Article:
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Hence his theories of the Fall. And the same feeling of pride allows him no thought that places outside man either fall or regeneration. Clearly and pitilessly, Milton makes man responsible for his failure and his shame.
We shall find in Milton, then, not only a supreme poetical genius and an incomparable master of expression, but a clear and powerful intellect and will, a deep and quick sensitiveness, and, towering above all other traits, pride - pride tremendous and yet worthy of respect because it does not separate Milton from his fellow-men, but rather unites him to them in sublime aspiration towards an ideal common to all mankind.
Milton's thought comes from all these elements. The distinction between feeling and idea is purely fictitious, for Milton in any case. In his most abstruse ideas, apparently the work of the purest intellect, we find his feelings, elaborated and transposed into the refining, analyzing forms of language and art.
MILTON: MAN AND THINKER
THE ELEMENTS OF MILTON'S CHARACTER
I. CHARACTER AND FAMILY
WO essential traits of character can be discerned
in Milton from his youth onwards. The first is
a varied, lively, and deep sensitiveness, such as is expected in a poet. The second is a sort of moral intractableness, which led Milton to sacrifice every practical or sentimental consideration to a high ideal of purity and truth, in private or public life.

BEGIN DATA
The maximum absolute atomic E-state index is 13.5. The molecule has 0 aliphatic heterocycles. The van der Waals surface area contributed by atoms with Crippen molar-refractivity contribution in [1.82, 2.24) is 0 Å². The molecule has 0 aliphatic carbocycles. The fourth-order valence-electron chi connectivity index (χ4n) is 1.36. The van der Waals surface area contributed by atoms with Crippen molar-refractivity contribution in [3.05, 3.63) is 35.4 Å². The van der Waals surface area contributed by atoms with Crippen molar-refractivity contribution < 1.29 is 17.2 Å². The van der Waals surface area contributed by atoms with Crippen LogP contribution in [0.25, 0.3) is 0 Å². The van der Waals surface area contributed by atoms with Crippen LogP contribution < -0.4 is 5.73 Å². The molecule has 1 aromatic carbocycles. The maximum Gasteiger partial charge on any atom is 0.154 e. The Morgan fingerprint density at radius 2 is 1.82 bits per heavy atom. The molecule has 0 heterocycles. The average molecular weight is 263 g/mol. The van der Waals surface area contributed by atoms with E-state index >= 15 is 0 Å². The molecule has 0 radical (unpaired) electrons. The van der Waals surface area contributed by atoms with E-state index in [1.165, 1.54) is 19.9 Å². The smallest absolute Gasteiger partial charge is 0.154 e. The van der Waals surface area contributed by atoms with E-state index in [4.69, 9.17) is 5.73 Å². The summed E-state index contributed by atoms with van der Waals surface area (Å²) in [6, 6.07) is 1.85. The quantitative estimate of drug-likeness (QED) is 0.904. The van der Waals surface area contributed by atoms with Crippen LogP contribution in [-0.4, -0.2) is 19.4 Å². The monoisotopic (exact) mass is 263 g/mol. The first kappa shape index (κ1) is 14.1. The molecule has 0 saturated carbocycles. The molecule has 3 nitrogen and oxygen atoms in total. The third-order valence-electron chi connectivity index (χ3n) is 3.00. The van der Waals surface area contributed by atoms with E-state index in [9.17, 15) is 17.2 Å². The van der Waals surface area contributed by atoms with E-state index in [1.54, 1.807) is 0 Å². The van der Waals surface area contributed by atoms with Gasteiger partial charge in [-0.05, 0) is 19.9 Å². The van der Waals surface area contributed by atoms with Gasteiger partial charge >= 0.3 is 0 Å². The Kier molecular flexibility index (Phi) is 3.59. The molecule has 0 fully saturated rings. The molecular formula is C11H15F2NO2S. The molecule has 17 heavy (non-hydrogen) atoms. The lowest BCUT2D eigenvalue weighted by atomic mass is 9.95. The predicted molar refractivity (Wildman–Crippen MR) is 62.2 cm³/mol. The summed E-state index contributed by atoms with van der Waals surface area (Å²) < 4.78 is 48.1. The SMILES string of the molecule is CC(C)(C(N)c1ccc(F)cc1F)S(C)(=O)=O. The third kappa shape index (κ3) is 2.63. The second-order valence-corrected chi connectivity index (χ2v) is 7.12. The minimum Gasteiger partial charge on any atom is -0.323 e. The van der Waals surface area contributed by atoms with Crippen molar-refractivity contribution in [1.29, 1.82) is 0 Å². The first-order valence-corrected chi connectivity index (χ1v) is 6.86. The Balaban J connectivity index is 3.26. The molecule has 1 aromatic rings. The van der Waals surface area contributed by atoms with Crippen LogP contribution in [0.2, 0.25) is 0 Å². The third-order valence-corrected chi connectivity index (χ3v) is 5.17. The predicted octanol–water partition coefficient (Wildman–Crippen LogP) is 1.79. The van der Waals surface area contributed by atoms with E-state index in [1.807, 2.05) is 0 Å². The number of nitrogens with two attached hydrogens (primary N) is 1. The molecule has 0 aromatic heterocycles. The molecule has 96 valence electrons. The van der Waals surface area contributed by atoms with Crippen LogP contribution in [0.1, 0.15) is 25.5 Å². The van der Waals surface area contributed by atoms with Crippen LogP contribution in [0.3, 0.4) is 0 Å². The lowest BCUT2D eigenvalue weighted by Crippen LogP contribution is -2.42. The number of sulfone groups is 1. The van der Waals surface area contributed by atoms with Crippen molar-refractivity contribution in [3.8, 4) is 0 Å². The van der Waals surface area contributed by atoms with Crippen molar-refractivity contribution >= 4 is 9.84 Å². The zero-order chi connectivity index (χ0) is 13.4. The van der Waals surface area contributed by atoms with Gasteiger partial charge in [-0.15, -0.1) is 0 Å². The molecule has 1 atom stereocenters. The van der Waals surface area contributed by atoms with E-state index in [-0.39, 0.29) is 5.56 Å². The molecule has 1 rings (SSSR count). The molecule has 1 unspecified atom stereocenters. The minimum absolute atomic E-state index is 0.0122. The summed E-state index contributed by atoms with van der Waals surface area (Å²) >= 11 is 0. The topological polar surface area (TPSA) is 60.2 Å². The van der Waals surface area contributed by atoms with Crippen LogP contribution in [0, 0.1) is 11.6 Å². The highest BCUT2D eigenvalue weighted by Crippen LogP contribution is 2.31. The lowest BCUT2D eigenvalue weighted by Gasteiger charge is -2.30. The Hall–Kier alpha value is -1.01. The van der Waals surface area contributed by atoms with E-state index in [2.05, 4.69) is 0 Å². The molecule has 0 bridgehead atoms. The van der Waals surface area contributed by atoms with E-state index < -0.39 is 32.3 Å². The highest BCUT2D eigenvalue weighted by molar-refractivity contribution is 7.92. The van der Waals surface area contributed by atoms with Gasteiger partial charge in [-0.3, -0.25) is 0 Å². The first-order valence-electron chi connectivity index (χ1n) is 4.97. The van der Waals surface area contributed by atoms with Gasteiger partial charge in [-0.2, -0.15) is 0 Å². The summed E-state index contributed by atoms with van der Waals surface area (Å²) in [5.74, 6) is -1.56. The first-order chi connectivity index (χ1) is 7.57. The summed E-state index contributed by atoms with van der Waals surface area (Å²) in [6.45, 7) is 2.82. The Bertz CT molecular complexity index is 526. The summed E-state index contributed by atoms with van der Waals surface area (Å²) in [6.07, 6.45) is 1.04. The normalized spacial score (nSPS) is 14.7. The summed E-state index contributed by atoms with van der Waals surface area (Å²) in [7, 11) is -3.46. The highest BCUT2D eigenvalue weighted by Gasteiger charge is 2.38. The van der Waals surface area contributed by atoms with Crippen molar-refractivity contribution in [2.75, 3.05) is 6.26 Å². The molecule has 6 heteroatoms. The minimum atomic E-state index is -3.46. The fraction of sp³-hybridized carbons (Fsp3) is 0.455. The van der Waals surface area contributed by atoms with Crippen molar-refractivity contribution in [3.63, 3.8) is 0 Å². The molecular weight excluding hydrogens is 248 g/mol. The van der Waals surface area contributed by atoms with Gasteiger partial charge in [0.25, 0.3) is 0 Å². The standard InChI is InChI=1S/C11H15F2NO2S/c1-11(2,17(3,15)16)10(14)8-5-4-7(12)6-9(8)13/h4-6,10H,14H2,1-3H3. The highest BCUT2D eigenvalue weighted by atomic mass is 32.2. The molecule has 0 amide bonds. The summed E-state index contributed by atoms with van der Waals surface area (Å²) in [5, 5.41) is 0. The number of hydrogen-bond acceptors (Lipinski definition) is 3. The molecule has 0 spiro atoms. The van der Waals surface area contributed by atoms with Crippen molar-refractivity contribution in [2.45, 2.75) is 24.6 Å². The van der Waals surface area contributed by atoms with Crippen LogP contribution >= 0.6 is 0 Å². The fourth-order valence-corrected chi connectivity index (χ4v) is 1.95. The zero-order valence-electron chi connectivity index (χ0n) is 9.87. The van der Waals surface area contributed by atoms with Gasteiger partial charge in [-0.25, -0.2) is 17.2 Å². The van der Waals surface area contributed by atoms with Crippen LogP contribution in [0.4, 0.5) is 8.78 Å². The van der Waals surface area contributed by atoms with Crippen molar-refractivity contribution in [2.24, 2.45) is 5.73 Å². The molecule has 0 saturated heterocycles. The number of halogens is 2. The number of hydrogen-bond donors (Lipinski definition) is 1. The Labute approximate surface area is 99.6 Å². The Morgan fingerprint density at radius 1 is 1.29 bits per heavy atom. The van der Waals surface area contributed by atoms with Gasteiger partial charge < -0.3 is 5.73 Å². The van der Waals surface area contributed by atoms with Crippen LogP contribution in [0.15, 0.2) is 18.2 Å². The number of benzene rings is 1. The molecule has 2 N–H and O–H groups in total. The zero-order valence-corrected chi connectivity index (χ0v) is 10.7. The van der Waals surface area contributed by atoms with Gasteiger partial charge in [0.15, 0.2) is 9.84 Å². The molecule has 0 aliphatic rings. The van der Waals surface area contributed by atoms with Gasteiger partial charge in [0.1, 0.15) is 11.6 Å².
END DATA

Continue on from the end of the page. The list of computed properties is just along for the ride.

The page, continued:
This latter trait, generally referred to as Milton's puritanism of character, is the one which has most impressed the public and the majority of the biographers. It is at the basis of the ordinary conception of Milton as a rigid Puritan, upright no doubt, but on the whole unlovable, lacking in that good warm human feeling which creates sympathy in men — and in readers.
There is no doubt an element of truth in this popular conception of the poet; but there is also an element of exaggeration, and above all a large element of injustice in ignoring the human side of his character. Some critics, however and those most in sympathy with Miltonhave protested against the prejudices that mar the personal reputation of the poet. Richard Garnett, in his admirable preface to his extracts from Milton's prose,